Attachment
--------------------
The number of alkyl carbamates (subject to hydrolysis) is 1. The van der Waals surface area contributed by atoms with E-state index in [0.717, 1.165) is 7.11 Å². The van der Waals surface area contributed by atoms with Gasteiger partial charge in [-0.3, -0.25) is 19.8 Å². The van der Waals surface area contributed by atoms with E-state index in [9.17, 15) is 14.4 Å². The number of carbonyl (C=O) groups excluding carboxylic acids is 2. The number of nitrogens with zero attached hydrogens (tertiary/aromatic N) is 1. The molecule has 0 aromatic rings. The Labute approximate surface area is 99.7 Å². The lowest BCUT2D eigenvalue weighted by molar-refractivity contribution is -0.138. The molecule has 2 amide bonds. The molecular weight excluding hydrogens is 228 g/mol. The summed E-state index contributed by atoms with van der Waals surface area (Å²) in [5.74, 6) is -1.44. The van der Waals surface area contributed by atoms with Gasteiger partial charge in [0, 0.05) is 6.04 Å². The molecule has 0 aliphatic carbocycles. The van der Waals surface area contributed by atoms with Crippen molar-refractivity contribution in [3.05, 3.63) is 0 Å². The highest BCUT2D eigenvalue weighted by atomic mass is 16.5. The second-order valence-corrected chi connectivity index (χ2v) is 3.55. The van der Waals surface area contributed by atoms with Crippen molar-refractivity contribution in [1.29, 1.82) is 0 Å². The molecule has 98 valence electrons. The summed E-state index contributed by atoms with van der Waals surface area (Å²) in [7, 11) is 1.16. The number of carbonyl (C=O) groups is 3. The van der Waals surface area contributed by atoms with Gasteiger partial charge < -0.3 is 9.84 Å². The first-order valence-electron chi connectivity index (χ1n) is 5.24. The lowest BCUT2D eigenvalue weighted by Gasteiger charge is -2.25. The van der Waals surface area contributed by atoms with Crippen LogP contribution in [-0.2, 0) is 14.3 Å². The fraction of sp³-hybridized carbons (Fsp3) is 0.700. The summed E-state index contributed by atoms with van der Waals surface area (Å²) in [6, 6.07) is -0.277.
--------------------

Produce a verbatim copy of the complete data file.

The number of alkyl carbamates (subject to hydrolysis) is 1. The van der Waals surface area contributed by atoms with E-state index in [0.717, 1.165) is 7.11 Å². The van der Waals surface area contributed by atoms with Gasteiger partial charge in [-0.3, -0.25) is 19.8 Å². The van der Waals surface area contributed by atoms with E-state index in [9.17, 15) is 14.4 Å². The number of carbonyl (C=O) groups excluding carboxylic acids is 2. The number of nitrogens with zero attached hydrogens (tertiary/aromatic N) is 1. The molecule has 0 aromatic rings. The Labute approximate surface area is 99.7 Å². The lowest BCUT2D eigenvalue weighted by molar-refractivity contribution is -0.138. The molecule has 2 amide bonds. The molecular weight excluding hydrogens is 228 g/mol. The summed E-state index contributed by atoms with van der Waals surface area (Å²) in [5.74, 6) is -1.44. The van der Waals surface area contributed by atoms with Gasteiger partial charge in [0, 0.05) is 6.04 Å². The molecule has 0 aliphatic carbocycles. The van der Waals surface area contributed by atoms with Crippen molar-refractivity contribution in [3.05, 3.63) is 0 Å². The highest BCUT2D eigenvalue weighted by atomic mass is 16.5. The second-order valence-corrected chi connectivity index (χ2v) is 3.55. The van der Waals surface area contributed by atoms with Crippen molar-refractivity contribution in [1.29, 1.82) is 0 Å². The molecule has 98 valence electrons. The summed E-state index contributed by atoms with van der Waals surface area (Å²) in [7, 11) is 1.16. The number of carbonyl (C=O) groups is 3. The van der Waals surface area contributed by atoms with Gasteiger partial charge < -0.3 is 9.84 Å². The first-order valence-electron chi connectivity index (χ1n) is 5.24. The lowest BCUT2D eigenvalue weighted by Gasteiger charge is -2.25. The van der Waals surface area contributed by atoms with Crippen LogP contribution in [-0.2, 0) is 14.3 Å². The fraction of sp³-hybridized carbons (Fsp3) is 0.700. The summed E-state index contributed by atoms with van der Waals surface area (Å²) in [6, 6.07) is -0.277.